Panamanians have long shrugged off their country’s checkered reputation as a financial haven for drug lords, tax dodgers and corrupt oligarchs. If they’re crooks, they’ve learned from the world’s wealthy nations, they like to joke.
That same defensiveness has re-emerged amid the fallout from the leak of 11.5 million confidential documents from the Panama-based law firm Mossack Fonseca revealing details of how some of the globe’s richest people funnel their assets into secretive shell companies set up here and in other lightly regulated jurisdictions.
Ramon Fonseca, a co-founder of the firm, said Monday that his country’s success in establishing itself as an offshore banking giant has bred jealousy from first-world rivals at a time of increasing competition and scrutiny of the industry in the aftermath of the global financial crisis.
“It’s very unfair what’s happening because there’s not a level playing field,” Fonseca told The Associated Press in an interview. “Without a doubt if this happened to a company in Delaware nothing would happen, but because it’s Panama it’s the front page of the world’s newspapers.”
Panama cemented its status as a money laundering center in the 1980s, when dictator Gen. Manuel Noriega rolled out the red carpet to Colombian drug cartels. It has remained a magnet for illicit money, as well as for legitimate funds, because its dollarized economy sits at the crossroad of the Americas. Breakneck economic growth averaging 8.5 percent a year for a decade has been fed by the flood of cash, transforming the capital’s skyline into Latin America’s Dubai.
But Panama isn’t alone in its permissive attitude toward shell companies, which the British-based Tax Justice Network estimates hide $21 trillion to $32 trillion in untaxed or lightly taxed financial wealth around the globe. Panama ranks 13th on the watchdog group’s financial secrecy index — better than the U.S., which is at No. 3.
In 2014, a group of academics wrote a book, “Global Shell Games,” that looks at tax havens. They used emails to set up shell companies with 3,700 corporate service providers in 182 jurisdictions, posing as a range of low- to high-risk customers, including drug traffickers and terrorist groups. The findings were startling: All countries scored poorly. Service firms in Panama complied 29 percent of the time with minimum standards like requesting photo IDs and other documents establishing the identity of the company owners. U.S. firms complied on average 25 percent of the time, while Delaware, at 6 percent, was even more lax.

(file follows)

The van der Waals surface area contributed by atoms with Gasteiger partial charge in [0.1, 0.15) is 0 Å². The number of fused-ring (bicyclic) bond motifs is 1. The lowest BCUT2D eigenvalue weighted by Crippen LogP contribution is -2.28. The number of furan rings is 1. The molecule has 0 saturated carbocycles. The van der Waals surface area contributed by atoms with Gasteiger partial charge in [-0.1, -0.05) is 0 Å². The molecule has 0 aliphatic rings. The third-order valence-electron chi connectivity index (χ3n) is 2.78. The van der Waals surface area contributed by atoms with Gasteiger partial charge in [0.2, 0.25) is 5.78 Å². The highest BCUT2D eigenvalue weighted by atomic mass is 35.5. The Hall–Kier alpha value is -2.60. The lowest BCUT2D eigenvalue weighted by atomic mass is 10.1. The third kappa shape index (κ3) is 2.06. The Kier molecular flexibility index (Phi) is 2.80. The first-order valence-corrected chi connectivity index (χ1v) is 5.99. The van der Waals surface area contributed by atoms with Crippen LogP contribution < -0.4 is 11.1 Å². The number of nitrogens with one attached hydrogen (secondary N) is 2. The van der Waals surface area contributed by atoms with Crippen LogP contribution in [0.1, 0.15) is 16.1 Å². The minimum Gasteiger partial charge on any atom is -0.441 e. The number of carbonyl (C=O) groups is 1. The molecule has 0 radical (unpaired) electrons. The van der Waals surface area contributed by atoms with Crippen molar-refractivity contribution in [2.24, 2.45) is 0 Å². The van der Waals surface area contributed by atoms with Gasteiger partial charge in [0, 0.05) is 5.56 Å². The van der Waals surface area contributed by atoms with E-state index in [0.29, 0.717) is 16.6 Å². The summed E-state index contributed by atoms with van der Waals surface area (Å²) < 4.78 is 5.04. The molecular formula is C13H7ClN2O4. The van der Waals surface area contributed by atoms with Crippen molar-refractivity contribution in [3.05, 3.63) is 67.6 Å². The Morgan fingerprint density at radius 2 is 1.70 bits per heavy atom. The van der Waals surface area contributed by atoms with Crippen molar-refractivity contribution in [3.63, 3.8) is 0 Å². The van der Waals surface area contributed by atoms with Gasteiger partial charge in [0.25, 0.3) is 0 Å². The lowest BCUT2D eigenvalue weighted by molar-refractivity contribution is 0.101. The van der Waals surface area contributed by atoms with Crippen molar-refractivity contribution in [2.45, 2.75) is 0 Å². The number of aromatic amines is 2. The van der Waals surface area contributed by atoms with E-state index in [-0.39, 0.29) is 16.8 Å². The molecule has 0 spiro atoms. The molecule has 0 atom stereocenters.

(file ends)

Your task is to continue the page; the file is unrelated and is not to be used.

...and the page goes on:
“Most of the money from these shady dealings is held in other countries, not Panama, so there is plenty of blame to share around,” said Jason Sharman, one of the book’s authors and a political scientist at Australia’s Griffith University.
Panamanian President Juan Carlos Varela has promised to cooperate with any judicial investigations stemming from the leaked data, and the country’s chief prosecutor’s office said Monday that it will look into the documents to see if they reveal any wrongdoing.
Varela says he has “zero tolerance” for financial crimes and likes to cite the ramming through congress last year of legislation expanding supervision over more than 12 non-financial industries, from real estate to casinos. The legislation paved the way for Panama’s removal in February from a black list of high-risk jurisdictions kept by the Financial Action Task Force, an inter-government agency that sets standards for controlling money laundering and terror financing.
In a statement issued Monday, Mossack Fonseca said: “Our industry is not particularly well understood by the public, and unfortunately this series of articles will only serve to deepen that confusion. The facts are these: while we may have been the victim of a data breach, nothing in this illegally obtained cache of documents suggests we’ve done anything wrong or illegal, and that’s very much in keeping with the global reputation we’ve worked hard to build over the past 40 years of doing business the right way.”
Until recently, Panama was one of the few jurisdictions allowing companies to issue “bearer shares,” which obscure any record of ownership by giving whoever is in possession of a stock certificate ownership rights. Legislation last year banned the practice although outstanding bearer shares still circulate while the legislation is being implemented.
Still, Varela’s close relationship with Ramon Fonseca is likely to bring questions about his commitment to transparency. Until recently, Fonseca was president of the governing Panamenista party and served in Varela’s Cabinet as a special adviser. He resigned in February after authorities in Brazil raided the offices of a Mossack Fonseca affiliate as part of the investigation into bribes paid to politicians by companies doing business with the state-run oil giant Petrobras.
Varela himself was hit with unproven allegations during the 2014 presidential campaign that he evaded taxes and took money from an illegal gambling ring in the U.S.
Some say Panama’s stigma as a haven for illicit cash is well deserved and cleaning up will be hard. While the regulatory framework has greatly improved, old habits are ingrained and many of Panama’s bankers and lawyers have little to fear from the country’s corrupt prosecutors and judges.
“This scandal is truly an indication of the schizophrenia of Panama’s ruling class,” said RM Koster, an American-born novelist who has made his home in Panama City for decades. “They want to pretend to live in a first world country run by serious people but at the same time won’t give up the culture of graft, bribes, etcetera.”